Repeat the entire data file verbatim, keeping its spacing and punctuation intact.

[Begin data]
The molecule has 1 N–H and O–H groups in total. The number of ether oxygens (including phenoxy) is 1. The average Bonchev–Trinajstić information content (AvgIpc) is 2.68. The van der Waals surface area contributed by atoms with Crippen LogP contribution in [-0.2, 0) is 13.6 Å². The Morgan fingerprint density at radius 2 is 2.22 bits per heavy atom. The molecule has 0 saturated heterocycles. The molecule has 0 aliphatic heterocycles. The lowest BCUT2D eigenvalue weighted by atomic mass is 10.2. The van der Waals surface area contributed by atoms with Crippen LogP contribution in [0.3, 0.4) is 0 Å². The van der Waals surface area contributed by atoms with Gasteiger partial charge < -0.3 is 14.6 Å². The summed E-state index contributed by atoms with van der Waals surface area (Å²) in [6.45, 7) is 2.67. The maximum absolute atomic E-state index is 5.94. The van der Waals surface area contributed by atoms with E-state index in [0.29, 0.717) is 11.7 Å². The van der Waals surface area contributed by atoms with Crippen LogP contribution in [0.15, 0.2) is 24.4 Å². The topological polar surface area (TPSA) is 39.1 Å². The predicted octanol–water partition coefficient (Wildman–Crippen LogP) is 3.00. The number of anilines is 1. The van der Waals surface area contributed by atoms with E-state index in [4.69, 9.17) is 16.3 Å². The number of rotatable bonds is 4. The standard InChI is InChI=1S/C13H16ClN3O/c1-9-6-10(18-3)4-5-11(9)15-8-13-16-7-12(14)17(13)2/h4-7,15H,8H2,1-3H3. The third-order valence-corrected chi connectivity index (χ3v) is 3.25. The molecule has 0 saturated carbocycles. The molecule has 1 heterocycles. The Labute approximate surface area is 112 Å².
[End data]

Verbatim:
The molecule has 1 N–H and O–H groups in total. The number of ether oxygens (including phenoxy) is 1. The average Bonchev–Trinajstić information content (AvgIpc) is 2.68. The van der Waals surface area contributed by atoms with Crippen LogP contribution in [-0.2, 0) is 13.6 Å². The Morgan fingerprint density at radius 2 is 2.22 bits per heavy atom. The molecule has 0 saturated heterocycles. The molecule has 0 aliphatic heterocycles. The lowest BCUT2D eigenvalue weighted by atomic mass is 10.2. The van der Waals surface area contributed by atoms with Crippen LogP contribution in [0.3, 0.4) is 0 Å². The van der Waals surface area contributed by atoms with Gasteiger partial charge < -0.3 is 14.6 Å². The summed E-state index contributed by atoms with van der Waals surface area (Å²) in [6.45, 7) is 2.67. The maximum absolute atomic E-state index is 5.94. The van der Waals surface area contributed by atoms with E-state index in [0.29, 0.717) is 11.7 Å². The van der Waals surface area contributed by atoms with Crippen LogP contribution in [0.15, 0.2) is 24.4 Å². The topological polar surface area (TPSA) is 39.1 Å². The predicted octanol–water partition coefficient (Wildman–Crippen LogP) is 3.00. The number of anilines is 1. The van der Waals surface area contributed by atoms with E-state index in [4.69, 9.17) is 16.3 Å². The number of rotatable bonds is 4. The standard InChI is InChI=1S/C13H16ClN3O/c1-9-6-10(18-3)4-5-11(9)15-8-13-16-7-12(14)17(13)2/h4-7,15H,8H2,1-3H3. The third-order valence-corrected chi connectivity index (χ3v) is 3.25. The molecule has 0 saturated carbocycles. The molecule has 1 heterocycles. The Labute approximate surface area is 112 Å².